Microchip for room temperature quantum internet

News - 04 December 2019 - Webredactie 3ME

A key requirement for a future quantum internet is that it be widely accessible and afforable. This requires the ability to  prepare mechanical systems in their lowest possible energy state  (the quantum ground state) without expensive cryogenics. Richard Norte, researcher at the Department of Precision and Microsystems Engineering, and his Delft colleagues Simon Groeblacher and Jingkun Guo have managed to design and fabricate a millimetre-long resonator on a chip, which is mechanically isolated from outside room temperature heat and noise. This microchip technology allows them to laser cool a mechanical resonator to near absolute zero while fighting against surrounding room temperature heat. While ultra-cold temperatures as low as 10 mK typically require €250k cryogenic refrigeration with liquid helium, the TU Delft team have been able to cool a mechanical resonator to about 1 mK using only laser light. The team aims to create affordable quantum technologies that do not require cryogenics at all. The outcome of this research is a major step toward accessible, widespread quantum technologies and will lay the groundwork for a new generation of quantum-limited mechanical sensors in ambient environments. The results have been published in Physical Review Letters.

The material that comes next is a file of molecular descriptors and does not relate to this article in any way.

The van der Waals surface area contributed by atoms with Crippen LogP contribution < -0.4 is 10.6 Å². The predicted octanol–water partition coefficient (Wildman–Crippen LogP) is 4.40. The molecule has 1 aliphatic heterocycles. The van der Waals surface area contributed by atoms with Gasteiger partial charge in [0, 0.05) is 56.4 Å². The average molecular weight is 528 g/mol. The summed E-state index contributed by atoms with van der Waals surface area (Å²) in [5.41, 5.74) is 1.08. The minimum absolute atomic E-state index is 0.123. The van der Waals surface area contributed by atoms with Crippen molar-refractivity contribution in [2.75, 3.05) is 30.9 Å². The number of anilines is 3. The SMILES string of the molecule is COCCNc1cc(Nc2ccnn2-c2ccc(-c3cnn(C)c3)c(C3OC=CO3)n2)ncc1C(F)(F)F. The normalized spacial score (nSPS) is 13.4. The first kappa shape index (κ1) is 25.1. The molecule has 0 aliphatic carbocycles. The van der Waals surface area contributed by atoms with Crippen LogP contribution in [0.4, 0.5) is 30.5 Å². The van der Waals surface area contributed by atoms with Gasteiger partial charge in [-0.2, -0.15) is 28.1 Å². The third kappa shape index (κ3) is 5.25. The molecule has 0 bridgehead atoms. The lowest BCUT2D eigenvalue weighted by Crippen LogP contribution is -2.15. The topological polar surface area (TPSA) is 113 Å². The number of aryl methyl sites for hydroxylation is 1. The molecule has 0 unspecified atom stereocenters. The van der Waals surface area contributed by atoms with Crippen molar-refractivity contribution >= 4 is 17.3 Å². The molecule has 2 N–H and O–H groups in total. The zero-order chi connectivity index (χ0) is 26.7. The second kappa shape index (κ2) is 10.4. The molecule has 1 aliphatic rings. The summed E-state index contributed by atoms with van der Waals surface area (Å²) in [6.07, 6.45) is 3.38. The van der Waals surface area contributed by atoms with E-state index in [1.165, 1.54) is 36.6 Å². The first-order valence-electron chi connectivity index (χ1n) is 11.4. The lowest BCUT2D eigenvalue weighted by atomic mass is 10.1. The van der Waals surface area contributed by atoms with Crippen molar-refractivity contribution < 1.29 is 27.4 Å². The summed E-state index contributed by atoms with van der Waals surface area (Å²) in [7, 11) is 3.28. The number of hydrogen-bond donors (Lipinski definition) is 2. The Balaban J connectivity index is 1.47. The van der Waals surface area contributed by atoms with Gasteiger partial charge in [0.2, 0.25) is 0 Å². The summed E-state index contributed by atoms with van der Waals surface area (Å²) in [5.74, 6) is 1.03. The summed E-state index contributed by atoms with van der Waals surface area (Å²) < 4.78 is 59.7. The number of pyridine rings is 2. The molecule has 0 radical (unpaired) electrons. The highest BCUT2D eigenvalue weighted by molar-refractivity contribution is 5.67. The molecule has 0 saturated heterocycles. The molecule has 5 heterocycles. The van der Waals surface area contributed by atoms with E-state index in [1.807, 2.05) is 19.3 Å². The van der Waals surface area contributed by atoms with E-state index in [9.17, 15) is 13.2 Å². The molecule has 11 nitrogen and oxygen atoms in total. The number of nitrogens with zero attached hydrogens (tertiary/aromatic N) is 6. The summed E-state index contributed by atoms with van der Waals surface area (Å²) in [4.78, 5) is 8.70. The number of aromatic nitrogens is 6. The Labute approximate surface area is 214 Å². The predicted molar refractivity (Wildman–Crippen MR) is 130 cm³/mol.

This new microchip technology is based on easy-to-use microchip technology which is already common in sensors and telecom networks (see picture). Laser cooling of optomechanical devices with cryogenics  has been successful at demonstrating ground state preparation of various devices, but a similar demonstration starting from a room temperature environment remains an elusive goal. In their research, the team has combined integrated nanophotonics with phononic metamaterial engineering to simultaneously overcome prior limitations in the isolation from the surrounding ambient environment. By confining light inside this fish-bone nanostructure (see picture), they have been able to enhance their ability to laser cool immensely.

Richard Norte already received an ATTRACT Grant worth 100,000 euros to develop a new generation of quantum accelerometers for interial navigation. The nanotechnologies he has developed at the TU Delft have already produced the world’s most sensitive micro-mirror force sensors. Read more.